Making Popcorn

No pictures, sorry.

I don’t like most bagged popcorn. You know the deal — slip the bag of popcorn into the microwave, let it pop, and the steam and bit of fat make the powdered butter substitute and butter solids taste… yeah.

On the other hand, popping the corn on top of the stove is tedious.

I have a compromise and thought I’d share. One large glass mixing bowl — mine’s a 2.5 liter capacity. One dinner plate — it needs to completely cover the bowl (bottom down, trust me on this). And a microwave.

Basic popcorn is a quarter cup of kernels and a tablespoon of oil into the bowl. Give it a stir so all the kernels have some oil, put the plate on the bowl and microwave it for… about six minutes in my machine.

I said basic. That’s because I figured out how to get buttered popcorn without having to drizzle melted butter over the top. That option inevitably shrivels (and toughens) many of the popped kernels. Great taste, tough on the teeth.

No, instead I put about four tablespoons of softened butter in the bowl instead of the oil. It’s the first thing to melt and then boil and then steam, and the steamy oil covers all the kernels.

If I’m wanting a bit more, I can add some spices to the bottom as well. For example I put a quarter teaspoon each of cayenne and garlic powder in with the butter just now. When it was done I sprinkled on just a little parmesan. I’ve also just sprinkled cinnamon sugar – you know, like you put on toast – over the fresh-popped kernels.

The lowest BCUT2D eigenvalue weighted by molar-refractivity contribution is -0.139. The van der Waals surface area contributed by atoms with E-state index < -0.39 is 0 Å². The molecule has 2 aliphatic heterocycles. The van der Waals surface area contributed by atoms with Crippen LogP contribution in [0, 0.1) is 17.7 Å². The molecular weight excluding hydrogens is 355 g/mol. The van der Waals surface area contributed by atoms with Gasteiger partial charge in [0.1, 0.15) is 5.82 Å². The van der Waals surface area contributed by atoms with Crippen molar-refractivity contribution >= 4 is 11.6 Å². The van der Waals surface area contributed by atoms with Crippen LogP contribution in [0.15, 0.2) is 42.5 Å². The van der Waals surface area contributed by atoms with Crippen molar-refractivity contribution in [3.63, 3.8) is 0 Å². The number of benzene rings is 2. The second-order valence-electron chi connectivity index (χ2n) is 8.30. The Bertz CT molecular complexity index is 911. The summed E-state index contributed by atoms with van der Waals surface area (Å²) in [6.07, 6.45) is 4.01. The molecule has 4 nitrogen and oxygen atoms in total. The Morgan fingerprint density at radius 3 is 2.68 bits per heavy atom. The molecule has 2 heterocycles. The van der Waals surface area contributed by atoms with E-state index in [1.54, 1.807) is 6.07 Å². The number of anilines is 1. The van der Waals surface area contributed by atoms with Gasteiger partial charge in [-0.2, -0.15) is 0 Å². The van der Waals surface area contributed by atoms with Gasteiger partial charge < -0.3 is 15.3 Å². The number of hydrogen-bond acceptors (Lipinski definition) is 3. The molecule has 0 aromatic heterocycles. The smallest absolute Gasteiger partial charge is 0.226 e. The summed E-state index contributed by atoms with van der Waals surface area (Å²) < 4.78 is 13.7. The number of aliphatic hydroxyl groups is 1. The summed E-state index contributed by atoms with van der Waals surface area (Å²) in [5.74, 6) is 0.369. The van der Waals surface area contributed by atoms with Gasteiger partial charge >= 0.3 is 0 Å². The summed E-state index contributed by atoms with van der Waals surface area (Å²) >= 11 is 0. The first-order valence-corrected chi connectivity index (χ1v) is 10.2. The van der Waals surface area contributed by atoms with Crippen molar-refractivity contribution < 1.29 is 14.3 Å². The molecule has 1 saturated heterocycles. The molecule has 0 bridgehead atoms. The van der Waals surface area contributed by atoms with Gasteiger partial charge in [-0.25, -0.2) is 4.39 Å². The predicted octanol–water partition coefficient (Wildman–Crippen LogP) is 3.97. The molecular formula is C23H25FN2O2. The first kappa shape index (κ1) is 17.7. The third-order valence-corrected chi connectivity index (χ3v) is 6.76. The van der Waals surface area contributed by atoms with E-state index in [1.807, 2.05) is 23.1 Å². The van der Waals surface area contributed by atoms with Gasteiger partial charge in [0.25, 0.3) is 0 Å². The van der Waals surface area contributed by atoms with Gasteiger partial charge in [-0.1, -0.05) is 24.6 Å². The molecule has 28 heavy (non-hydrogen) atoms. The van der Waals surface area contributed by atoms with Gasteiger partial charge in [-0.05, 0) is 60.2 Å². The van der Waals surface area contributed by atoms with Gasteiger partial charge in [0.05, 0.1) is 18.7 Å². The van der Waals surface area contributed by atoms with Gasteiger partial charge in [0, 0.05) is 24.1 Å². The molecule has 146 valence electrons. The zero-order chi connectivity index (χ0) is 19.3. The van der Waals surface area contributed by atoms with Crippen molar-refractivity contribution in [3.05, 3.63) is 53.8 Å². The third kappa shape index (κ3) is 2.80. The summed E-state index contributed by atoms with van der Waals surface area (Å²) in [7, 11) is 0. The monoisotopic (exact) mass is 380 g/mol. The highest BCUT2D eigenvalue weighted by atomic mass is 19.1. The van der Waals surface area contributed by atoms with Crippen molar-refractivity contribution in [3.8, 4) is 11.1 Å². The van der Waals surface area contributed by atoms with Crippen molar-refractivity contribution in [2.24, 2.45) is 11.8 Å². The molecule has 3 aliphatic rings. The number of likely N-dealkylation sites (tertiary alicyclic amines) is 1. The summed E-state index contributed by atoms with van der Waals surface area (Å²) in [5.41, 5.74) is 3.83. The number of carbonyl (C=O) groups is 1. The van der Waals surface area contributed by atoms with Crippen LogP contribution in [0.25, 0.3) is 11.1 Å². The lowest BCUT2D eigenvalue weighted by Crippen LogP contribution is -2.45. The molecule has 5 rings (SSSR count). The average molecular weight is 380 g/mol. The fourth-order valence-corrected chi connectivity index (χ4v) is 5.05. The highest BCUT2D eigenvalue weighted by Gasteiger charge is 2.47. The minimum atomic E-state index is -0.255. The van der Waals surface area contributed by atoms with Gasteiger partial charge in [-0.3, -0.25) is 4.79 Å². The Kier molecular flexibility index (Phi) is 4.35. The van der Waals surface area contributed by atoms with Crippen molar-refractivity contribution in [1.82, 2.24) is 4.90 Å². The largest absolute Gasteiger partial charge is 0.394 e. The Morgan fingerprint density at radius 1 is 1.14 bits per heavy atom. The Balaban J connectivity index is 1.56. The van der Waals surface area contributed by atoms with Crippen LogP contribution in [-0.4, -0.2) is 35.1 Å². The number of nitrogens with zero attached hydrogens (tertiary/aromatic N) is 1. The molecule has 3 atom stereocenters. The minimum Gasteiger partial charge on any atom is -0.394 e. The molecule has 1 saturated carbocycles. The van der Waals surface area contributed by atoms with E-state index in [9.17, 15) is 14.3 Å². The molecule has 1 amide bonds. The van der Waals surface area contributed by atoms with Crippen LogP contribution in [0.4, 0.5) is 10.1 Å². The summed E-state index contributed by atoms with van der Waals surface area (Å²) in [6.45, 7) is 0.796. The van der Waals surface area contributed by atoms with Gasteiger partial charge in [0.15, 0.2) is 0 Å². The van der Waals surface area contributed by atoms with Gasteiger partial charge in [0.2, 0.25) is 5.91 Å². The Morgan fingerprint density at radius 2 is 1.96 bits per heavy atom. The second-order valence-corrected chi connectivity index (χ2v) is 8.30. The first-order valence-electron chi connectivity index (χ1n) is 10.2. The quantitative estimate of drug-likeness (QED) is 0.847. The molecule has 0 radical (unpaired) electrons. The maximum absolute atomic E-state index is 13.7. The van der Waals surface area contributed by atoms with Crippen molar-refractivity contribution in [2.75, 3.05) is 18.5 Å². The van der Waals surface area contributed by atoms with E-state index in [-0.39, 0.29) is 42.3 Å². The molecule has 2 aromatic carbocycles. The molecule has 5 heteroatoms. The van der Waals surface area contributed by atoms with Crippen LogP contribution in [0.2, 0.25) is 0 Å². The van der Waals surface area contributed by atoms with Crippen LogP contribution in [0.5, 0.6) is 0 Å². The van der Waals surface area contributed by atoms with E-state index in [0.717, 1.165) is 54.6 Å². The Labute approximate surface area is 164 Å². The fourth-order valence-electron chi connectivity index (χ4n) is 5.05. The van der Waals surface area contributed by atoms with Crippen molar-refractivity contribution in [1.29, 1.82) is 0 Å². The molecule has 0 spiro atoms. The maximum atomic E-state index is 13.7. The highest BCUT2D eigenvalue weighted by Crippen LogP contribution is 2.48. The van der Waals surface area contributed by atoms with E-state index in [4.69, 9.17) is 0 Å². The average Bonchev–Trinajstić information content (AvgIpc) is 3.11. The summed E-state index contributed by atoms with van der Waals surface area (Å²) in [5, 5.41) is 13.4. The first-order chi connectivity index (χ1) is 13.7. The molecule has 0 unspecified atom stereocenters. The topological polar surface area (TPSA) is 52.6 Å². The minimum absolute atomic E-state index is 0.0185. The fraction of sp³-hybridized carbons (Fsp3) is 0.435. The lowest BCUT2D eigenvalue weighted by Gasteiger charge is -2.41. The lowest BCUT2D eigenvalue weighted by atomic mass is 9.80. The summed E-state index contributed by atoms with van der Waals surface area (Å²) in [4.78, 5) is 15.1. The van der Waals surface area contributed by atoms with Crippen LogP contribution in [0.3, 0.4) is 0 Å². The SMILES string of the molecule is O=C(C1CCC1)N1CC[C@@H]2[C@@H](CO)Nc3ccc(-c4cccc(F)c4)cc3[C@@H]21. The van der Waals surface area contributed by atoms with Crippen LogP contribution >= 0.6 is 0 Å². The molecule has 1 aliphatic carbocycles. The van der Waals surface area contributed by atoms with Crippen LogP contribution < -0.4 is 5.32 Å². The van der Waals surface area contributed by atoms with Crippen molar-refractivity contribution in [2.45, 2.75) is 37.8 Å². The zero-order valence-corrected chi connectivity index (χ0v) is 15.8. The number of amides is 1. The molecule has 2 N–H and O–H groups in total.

WARNING – when the bowl comes out it’s going to be HOT. Use a hotpad, and pour the popped kernels into another bowl for serving/eating.


4 thoughts on “Making Popcorn

  1. There is another benefit to NOT eating bagged microwave popcorn. Studies have shown that the plastics lining the inside of the bag are very bad for you.

    PH makes his on the stove. Your way sounds like fun!

  2. One additional note I should have made. I have fewer old maids with this than any other technique I try. Basically, I wait till it quits popping – or rather, when the rate declines to less than 1 pop per 3 or 4 seconds. I’ve gone to 1 per five, but then some of the early kernels get a touch overcooked.

  3. Great idea! Any idea of how much power your nuker has? 600W? 800W? 1000W? trying to gauge it against the one in the kitchen.

    • 1.5 KW.

      Go by the sound for the first half dozen or so batches, timing each one. Recognize that 4 tablespoons of butter will take longer than one tablespoon of oil, and melted butter is faster than softened butter which is faster than butter straight from the refrigerator.

      Oh – I suppose I should mention one peculiar point. Before any kernels pop, I have this period when it sounds like things are going to vibrate to pieces. I’ve figured out it’s the plate being lifted, barely, then dropping back down. It lasts for about 15 seconds, then the wee bit of steam escaping is steady enough not to matter. It is disturbing the first time you hear it, however.

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